Russia has figured that using military strength to pursue its strategic interests while denying responsibility is a winning strategy
Circumstantial evidence
But we must concede that the evidence is only circumstantial: the Russians in question are members of a private military operator known as the Wagner group whose leader, Dmitry Utkin, last served in a special forces brigade of the Russian military intelligence agency, the GRU.
And the mercenaries themselves are trained at the Russian Defence Ministry’s bases. And they purportedly receive military awards from the Kremlin, on occasion. Regardless, this brings us to an interesting point in the geopolitical arena: the two most-powerful nuclear states in the world can kill each other’s citizens in direct warfare without nuclear consequences – at least so far. And this is likely to alter quite a few strategic calculations for all global and regional powers. For one, Russia has figured that using military strength to pursue its strategic interests while denying responsibility is a winning strategy. It has worked well enough in Crimea and eastern Ukraine, why not extend that to Syria. Or, indeed, to Libya, Sudan or the Central African Republic.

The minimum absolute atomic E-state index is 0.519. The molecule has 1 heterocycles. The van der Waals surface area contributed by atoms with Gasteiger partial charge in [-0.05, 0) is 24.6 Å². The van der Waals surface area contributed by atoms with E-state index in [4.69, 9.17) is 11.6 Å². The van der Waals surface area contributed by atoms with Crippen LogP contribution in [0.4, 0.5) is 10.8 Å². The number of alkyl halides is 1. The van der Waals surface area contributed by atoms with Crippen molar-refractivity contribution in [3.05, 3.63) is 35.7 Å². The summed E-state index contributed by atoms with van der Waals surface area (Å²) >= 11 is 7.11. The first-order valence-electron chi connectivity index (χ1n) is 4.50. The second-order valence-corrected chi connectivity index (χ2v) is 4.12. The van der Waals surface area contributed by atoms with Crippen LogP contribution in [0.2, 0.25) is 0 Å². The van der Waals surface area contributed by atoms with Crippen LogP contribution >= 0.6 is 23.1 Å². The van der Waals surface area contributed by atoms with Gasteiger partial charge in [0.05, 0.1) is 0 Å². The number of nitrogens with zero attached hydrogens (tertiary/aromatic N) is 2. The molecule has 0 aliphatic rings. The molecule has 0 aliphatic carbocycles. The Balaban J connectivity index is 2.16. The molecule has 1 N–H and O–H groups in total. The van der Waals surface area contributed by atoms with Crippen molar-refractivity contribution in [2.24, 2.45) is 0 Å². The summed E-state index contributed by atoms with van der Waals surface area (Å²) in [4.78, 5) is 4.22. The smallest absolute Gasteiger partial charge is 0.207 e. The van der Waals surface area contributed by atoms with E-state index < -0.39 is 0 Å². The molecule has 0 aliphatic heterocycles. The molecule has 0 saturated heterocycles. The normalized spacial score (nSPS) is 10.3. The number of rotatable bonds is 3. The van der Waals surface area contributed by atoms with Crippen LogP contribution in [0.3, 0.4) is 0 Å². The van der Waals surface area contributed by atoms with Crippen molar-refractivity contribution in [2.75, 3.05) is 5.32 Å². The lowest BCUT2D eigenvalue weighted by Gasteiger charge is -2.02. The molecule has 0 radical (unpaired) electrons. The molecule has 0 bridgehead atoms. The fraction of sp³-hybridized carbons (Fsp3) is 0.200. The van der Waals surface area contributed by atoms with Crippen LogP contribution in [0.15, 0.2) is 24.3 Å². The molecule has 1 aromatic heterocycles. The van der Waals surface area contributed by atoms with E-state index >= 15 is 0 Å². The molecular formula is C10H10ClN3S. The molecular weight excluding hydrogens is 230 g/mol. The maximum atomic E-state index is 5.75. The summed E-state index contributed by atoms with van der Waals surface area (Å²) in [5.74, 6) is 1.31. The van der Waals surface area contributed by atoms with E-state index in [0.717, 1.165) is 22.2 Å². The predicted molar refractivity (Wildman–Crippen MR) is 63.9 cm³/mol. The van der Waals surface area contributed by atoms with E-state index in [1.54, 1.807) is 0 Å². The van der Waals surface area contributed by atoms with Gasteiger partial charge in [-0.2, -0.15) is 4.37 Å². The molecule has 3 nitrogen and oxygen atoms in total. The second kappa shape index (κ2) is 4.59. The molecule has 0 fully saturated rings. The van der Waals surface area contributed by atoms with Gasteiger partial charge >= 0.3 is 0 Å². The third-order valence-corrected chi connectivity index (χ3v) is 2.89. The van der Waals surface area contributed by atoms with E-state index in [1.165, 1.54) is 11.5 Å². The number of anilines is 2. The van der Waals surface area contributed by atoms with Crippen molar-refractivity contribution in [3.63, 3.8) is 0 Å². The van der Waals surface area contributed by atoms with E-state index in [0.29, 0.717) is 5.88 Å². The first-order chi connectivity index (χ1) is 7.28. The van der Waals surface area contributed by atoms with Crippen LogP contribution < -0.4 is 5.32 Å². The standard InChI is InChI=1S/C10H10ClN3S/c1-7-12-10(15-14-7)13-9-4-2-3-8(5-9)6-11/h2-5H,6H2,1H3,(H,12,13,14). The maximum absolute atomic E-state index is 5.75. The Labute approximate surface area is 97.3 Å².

Acting in self-defense
For another, if Russia denies ownership of these troops and their actions, it would seem that they also cannot complain if mishaps were to befall these troops. At the Deir ez-Zor debacle, the Americans acted purely in self-defence. But now that the taboo is broken, there is no obvious reason why American, Western, Iranian or any other regional power could not proactively target and kill Russian “shadow military” troops and operations, when they become a nuisance. If Wagner group troops move around Libya, we must assume that the Kremlin would not mind if a French jet would drop a bomb or two on them. What is more, if Russia can have “autonomous patriotic volunteers” waving weapons around all over the world, why would other countries not expect to find that they too have a considerable pool of patriotically minded, violent and well armed people around? And surely the Kremlin would not falsely accuse Washington, Paris or London if some of these “rogue groups” were to actively engage official Russian military personnel. In a sense, these developments are to be welcome. We are now at a point in human history where the big nuclear players can do their conflicts and their wars without the risk of nuclear escalation. In an odd way, this is a sign of geopolitical maturity. The downside, however, is that this model of conflict risks proliferating all over the Middle East and the Sahel, and further destabilise the region, exacerbating already tragic levels of human suffering, and accelerating global migration trends. Though a positive development from the point of view of nuclear risk, in the end it is still the world’s poorest and most vulnerable who will pay the price. As always.